"That's a great deal to make one word mean," Alice said in a thoughtful tone. "When I make a word do a lot of work like that," said Humpty Dumpty, "I always pay it extra."

Friday, 9 November 2012


   Nerd (n)
[Pronopunced nurd]

The slang term 'nerd' means an intelligent but single-minded person, obsessed with a certain hobby or pursuit, e.g. a computer nerd. But the word that has been the bane of so many elementary schooler's existence was actually invented by their king: none other than Dr. Seuss himself! The word first appeared in print in Seuss's 1950 picture book, If I Ran the Zoo.

But Seuss's 'nerd' was a small animal from the land of Ka-Troo, not a pale kid with glasses taped together.

Thanks to thesaurus.com for the above and thefreedcitionary for the following:-

 Nerd next appears, with a gloss, in the February 10, 1957, issue of the Glasgow, Scotland, Sunday Mail in a regular column entitled "ABC for SQUARES": "Nerda square, any explanation needed?" Many of the terms defined in this "ABC" are unmistakable Americanisms, such as hep, ick, and jazzy, as is the gloss "square," the current meaning of nerd. The third appearance of nerd in print is back in the United States in 1970 in Current Slang: "Nurd [sic], someone with objectionable habits or traits.... An uninteresting person, a 'dud.'" Authorities disagree on whether the two nerdsDr. Seuss's small creature and the teenage slang term in the Glasgow Sunday Mailare the same word. Some experts claim there is no semantic connection and the identity of the words is fortuitous. Others maintain that Dr. Seuss is the true originator of nerd and that the word nerd ("comically unpleasant creature") was picked up by the five- and six-year-olds of 1950 and passed on to their older siblings, who by 1957, as teenagers, had restricted and specified the meaning to the most comically obnoxious creature of their own class, a "square."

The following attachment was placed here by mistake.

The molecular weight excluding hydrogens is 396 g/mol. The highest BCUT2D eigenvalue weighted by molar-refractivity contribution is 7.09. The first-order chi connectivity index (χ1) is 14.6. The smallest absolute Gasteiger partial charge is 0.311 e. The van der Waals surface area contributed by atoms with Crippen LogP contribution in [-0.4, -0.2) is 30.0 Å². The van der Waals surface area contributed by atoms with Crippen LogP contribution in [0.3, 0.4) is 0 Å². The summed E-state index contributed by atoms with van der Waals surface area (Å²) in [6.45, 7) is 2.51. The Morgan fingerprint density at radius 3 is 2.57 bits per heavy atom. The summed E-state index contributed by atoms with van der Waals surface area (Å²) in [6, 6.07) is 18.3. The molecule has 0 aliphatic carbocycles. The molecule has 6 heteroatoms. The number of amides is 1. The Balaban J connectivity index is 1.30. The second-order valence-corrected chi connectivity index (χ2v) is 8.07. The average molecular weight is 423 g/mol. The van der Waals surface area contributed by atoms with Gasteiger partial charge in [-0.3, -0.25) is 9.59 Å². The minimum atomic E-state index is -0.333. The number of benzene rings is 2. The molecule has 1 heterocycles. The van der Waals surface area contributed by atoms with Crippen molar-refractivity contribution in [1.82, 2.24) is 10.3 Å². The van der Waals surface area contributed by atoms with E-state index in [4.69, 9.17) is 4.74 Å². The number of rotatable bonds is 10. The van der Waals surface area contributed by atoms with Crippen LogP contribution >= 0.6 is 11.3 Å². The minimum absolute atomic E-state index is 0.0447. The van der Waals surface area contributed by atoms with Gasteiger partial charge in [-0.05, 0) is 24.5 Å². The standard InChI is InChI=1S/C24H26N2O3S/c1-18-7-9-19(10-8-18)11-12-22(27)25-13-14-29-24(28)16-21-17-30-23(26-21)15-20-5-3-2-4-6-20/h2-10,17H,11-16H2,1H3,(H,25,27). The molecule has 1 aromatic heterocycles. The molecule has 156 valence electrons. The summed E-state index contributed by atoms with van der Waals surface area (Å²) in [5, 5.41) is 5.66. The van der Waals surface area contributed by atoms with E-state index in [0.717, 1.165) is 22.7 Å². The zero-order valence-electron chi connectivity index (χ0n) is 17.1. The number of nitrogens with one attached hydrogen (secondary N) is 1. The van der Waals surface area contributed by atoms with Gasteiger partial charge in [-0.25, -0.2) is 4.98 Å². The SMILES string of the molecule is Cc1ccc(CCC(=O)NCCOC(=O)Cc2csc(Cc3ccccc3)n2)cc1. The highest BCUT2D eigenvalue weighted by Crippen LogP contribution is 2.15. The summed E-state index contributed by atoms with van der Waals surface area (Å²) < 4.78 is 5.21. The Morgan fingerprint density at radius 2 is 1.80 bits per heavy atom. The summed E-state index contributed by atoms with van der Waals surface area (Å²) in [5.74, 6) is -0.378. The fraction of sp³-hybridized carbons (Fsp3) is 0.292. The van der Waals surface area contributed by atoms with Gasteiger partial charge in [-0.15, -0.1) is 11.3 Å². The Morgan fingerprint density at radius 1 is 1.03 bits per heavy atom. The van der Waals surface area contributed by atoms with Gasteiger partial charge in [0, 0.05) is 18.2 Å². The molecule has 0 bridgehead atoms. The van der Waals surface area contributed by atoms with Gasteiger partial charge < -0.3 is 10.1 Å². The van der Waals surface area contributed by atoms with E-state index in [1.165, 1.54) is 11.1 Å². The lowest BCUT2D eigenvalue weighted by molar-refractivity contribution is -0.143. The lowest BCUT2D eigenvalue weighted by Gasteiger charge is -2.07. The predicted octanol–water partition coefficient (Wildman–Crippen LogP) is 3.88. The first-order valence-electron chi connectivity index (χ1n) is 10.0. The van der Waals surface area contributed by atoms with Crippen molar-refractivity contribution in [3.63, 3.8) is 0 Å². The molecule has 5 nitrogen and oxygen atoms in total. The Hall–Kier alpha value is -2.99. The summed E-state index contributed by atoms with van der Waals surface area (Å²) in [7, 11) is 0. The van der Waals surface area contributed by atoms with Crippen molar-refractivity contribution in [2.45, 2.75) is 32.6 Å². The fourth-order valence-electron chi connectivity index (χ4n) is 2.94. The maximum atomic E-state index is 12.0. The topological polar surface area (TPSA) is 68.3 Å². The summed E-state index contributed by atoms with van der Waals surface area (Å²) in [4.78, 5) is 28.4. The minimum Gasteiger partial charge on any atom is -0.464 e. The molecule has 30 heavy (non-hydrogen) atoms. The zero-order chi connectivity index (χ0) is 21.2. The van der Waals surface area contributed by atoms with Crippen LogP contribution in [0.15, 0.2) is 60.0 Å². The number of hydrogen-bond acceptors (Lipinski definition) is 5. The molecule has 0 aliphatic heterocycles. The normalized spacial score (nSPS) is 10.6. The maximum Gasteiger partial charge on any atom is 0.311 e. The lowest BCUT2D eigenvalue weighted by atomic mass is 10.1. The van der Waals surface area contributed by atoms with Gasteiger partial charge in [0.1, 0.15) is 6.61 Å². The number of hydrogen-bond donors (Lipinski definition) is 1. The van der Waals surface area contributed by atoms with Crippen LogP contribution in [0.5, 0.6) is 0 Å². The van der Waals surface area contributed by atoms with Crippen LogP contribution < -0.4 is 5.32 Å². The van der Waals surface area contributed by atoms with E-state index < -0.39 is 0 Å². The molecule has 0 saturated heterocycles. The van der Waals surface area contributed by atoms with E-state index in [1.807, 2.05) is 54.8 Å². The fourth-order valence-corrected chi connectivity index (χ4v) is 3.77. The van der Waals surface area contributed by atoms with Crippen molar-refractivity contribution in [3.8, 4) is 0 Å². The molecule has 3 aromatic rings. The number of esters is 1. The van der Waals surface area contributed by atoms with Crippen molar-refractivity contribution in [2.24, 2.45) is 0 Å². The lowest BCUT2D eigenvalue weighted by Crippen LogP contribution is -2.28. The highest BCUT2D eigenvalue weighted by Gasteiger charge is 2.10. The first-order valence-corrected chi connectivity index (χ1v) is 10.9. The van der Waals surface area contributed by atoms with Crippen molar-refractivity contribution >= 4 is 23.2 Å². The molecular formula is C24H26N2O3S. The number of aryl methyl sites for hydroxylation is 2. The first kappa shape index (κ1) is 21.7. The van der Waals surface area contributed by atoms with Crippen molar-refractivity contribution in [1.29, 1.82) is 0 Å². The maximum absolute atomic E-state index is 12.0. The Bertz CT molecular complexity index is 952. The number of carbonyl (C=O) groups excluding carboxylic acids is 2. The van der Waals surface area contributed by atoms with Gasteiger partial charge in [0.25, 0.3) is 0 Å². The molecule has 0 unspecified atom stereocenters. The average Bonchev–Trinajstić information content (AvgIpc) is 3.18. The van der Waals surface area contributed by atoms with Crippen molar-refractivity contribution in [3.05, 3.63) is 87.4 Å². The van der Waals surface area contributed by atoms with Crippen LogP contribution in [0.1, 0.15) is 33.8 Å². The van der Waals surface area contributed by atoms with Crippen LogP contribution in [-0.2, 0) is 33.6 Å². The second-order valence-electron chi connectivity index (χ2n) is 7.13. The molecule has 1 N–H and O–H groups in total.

1. Actually I don't think I ever read anything by Dr Seuss.(?) I guess that's a gap in my literary education.